A plea for sanity

This vintage typwriter is our featured image.

“I met a girl who sang the blues
And I asked her for some happy news
But she just smiled and turned away…”

— from “American Pie” by Don McLean

Alexandra Bogdanovic
Founder/owner of In Brief Legal Writing Services, Alexandra Bogdanovic. Photo by N. Bogdanovic

I know it’s only Monday, but it’s been a hell of a week.

By now you know that a Florida gunman killed 50 people and injured 53 at a gay nightclub in Orlando early Sunday morning. The massacre is “the deadliest mass shooting in U.S. history,” according to published reports.

In other news, late last week and again over the weekend, several media outlets published stories about the pleas for leniency in sentencing made by convicted sex offender Brock Turner’s parents. In and of itself that is not a big deal. What makes it newsworthy — and frankly unbelievable — is that not once do Dan or Carleen Turner express concern or remorse about what their little golden boy did. In fact, they were both too busy crying about how “the verdict” ruined their lives to acknowledge he did anything wrong.

What is even more disgusting is that these self-centered, narcissistic swines (for lack of a better description) got their wish. Their son, Brock, who was convicted of sexually assaulting an unconscious woman behind a dumpster on the Stanford University campus in January 2015, got only six months in jail and three years probation.

Elsewhere over the weekend, English and Russian soccer “fans” gathered in France, where teams representing their countries faced off in Euro 2016, the European Championship tournament. Unfortunately, troublemakers from both countries reportedly incited violence prior to and during the game.

Collectively, this is more than enough to make any sane person wonder just what the hell is going on.

Stop The World, I Want To Get Off

What is almost as disturbing as the violence itself is the reaction to it. In this case, I am referring specifically to the reaction that occurred in the wake of the Sunday morning massacre.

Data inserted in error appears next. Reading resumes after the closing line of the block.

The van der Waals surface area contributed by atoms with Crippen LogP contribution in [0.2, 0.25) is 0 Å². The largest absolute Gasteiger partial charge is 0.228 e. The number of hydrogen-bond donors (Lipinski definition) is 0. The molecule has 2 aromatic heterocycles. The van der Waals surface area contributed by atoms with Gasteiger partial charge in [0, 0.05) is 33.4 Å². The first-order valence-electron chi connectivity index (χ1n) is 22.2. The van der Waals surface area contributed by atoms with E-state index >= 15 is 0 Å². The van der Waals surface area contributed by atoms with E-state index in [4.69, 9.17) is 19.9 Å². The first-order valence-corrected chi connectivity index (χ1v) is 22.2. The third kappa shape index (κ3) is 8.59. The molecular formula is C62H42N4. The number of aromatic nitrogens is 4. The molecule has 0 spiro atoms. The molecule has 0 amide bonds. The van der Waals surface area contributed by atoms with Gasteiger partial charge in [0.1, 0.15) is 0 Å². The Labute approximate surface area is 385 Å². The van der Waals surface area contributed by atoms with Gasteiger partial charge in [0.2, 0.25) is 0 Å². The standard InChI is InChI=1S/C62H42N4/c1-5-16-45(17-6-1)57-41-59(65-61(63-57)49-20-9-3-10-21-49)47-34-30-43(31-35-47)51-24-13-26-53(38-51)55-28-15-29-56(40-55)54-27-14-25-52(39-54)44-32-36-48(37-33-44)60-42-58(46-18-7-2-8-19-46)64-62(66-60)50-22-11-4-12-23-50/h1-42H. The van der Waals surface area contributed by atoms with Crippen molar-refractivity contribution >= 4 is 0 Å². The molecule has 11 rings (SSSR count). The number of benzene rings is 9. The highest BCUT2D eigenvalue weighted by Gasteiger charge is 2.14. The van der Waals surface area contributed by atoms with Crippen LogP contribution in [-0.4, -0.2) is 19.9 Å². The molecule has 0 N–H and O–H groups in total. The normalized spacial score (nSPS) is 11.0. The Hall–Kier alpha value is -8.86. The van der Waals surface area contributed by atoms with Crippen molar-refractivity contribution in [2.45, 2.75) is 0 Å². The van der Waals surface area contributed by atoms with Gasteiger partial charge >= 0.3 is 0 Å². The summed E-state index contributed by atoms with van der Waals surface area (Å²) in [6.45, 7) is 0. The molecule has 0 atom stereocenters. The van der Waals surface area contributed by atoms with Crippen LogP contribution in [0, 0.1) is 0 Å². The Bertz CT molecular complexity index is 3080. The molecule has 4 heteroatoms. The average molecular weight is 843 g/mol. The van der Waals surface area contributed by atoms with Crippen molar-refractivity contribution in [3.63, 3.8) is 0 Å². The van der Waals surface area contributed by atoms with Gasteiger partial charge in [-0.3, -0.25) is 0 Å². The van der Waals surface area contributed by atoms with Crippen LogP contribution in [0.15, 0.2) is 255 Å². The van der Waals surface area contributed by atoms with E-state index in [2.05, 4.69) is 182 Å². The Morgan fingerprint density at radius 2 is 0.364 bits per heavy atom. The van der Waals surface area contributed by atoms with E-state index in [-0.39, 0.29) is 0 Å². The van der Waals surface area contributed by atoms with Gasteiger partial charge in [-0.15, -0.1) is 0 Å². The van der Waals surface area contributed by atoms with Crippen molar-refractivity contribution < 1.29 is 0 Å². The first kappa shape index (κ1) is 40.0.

Media reports issued before all of the facts were known fueled speculation about the shooter and his motive. Politicians started mouthing off before all of the facts were known. People commenting on Internet stories about the incident resorted to trading insults, name calling, and generally carrying on in a completely disgusting and reprehensible manner.

Not that it surprised me. That’s what always happens after an incident of this magnitude. But that doesn’t make it right. Not by a long shot.

The time in the immediate aftermath of any tragedy is not the time to politicize the issue, nor is it the time to engage in the stupidity commonly seen on the Internet. Honestly, does screaming louder than the other guy or calling him names or insulting his mother really make anyone feel better? Does it do any good? Does it change anything?

I think not.

Enough Is Enough

The hours and days following a tragedy of this magnitude is the time to find compassion in our hearts and rally to help everyone affected. It is the time to offer what little solace we can for families and friends of those who were lost and those who were injured. It is the time to grieve for and with those now facing inexplicable heartache. It is time to respect their privacy, but it also time to give them a forum to share their feelings if they wish to do so.

We must give those who were injured space and time as they begin to heal. We must give those who lost friends and loved ones time to mourn.

Then — and only then — will there come a time when we must put our differences aside and have a meaningful discussion about the important issues at hand. We must find it within ourselves to put our egos aside and enter an open dialogue about terrorism, radical Islam, gun control, gun owners rights, homophobia and the hate that generally plagues this country.

It is crucial that we find some way to come together — and we can do it. We did it after 9/11 — and we can do it again. We must.

If we don’t, we are doomed. It’s as simple as that.

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